Santa Rosa, Kwebanna to get cassava flour and coffee production facilities
DPI, Guyana, Monday, December 4, 2017
In an effort to create employment opportunities for indigenous women and youth, the government has set aside over $30 million to embark on income generating projects by promoting agriculture, agro and food-processing, eco-tourism and youth entrepreneurship in the hinterland regions.
This is according to Minister within the Ministry of Indigenous Peoples’ Affairs, Valerie Garrido-Lowe, during her presentation on the first day of the 2018 National Budget Debate.
One such project is the establishment of a $10 million Coffee Production Facility in Santa Rosa, Region One. According to Minister Garrido-Lowe, the flagship project will generate much-needed revenue for the village, resulting in an improved standard of living for over 100 persons, including some 20 farmers, their families and businesses.
The sum of $10 million was also allocated for a Cassava Flour production plant in Kwebanna Village also in Region One. This economic venture will directly benefit some 1,000 residents in Kwebanna and surrounding communities including Waikarabie and Warapoka, and some 400 farmers along the Kumaka/Kwebanna road.
“The first peoples’ of this country produce a lot of cassava but Guyanese do not eat the amount of cassava bread or farine that they can produce… and anytime they plant more than they can eat and attempt to introduce it into the local Guyanese market, they suffer losses… Cassava is an absolutely healthy dietary choice which should have been promoted a long time ago to the entire Guyanese nation,” Minister Garrido-Lowe noted.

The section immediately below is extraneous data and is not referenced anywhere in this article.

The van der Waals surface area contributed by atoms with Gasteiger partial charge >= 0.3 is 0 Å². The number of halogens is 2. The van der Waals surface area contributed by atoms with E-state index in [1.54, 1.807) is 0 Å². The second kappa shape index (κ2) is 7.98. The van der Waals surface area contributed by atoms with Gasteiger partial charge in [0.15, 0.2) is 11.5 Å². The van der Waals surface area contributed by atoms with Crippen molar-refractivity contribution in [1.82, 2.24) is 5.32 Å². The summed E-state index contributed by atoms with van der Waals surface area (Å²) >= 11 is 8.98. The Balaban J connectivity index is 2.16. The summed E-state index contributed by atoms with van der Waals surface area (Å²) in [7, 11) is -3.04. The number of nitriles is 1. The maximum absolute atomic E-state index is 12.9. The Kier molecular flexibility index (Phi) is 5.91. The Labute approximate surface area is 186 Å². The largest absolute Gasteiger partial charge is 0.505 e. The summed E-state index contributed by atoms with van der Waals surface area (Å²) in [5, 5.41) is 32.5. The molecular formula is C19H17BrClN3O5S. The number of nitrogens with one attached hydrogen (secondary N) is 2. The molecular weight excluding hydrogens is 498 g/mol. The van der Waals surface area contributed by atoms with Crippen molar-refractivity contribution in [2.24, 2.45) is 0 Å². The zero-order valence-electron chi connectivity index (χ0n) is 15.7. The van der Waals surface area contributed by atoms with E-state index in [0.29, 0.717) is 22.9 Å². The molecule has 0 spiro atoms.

Communities, including Smith’s Creek and Imbotero in the Mabaruma sub-District, Region One, will also benefit from crab meat and fish processing project. These two communities have been existing on a day to day basis from the sale of crab and fish. This processing and packaging facility will allow for a longer shelf life for crab meat and fish, creating more sales for these products.
Additionally, the sum of $10 million has been allocated for the Lapidary Workshop in Monkey Mountain. Introductory training will commence next week with 20 persons from the communities of Monkey Mountain, Tuseneng, Kurukabaru, Kato, and Mikwak. Participants of this two-week workshop will be trained to recognise and gather quality semi-precious stones, how to test them and to learn the history of the various stones.
In the second phase of training at least six of the participants will be trained in cutting, polishing, and jewellery making. Additionally, craftsmen and women will benefit by creating unique cases out of tibisiri, nibi, wood and spun cotton, for the different pieces of jewellery.
According to Minister Garrido-Lowe, the marketing of this business will be done via the internet giving anyone across the globe an opportunity to shop for exotic indigenous jewellery produced by indigenous people.
Another positive spin-off from this economic venture is tourism. Visitors will be taken on semi-precious stone hunting and gathering trips and taught how to recognise quality stones. They will also be able to select the stones they wish to craft their jewellery pieces from, after which the lapidary workshop will produce the pieces for them. This project will create employment for at least 20 persons in each of the five communities that will be involved and an additional ten more in Monkey Mountain itself.
These are just a few of the transformative economic ventures that the government will be supporting in 2018 towards the economic empowerment of the Indigenous people.
By: Synieka Thorne
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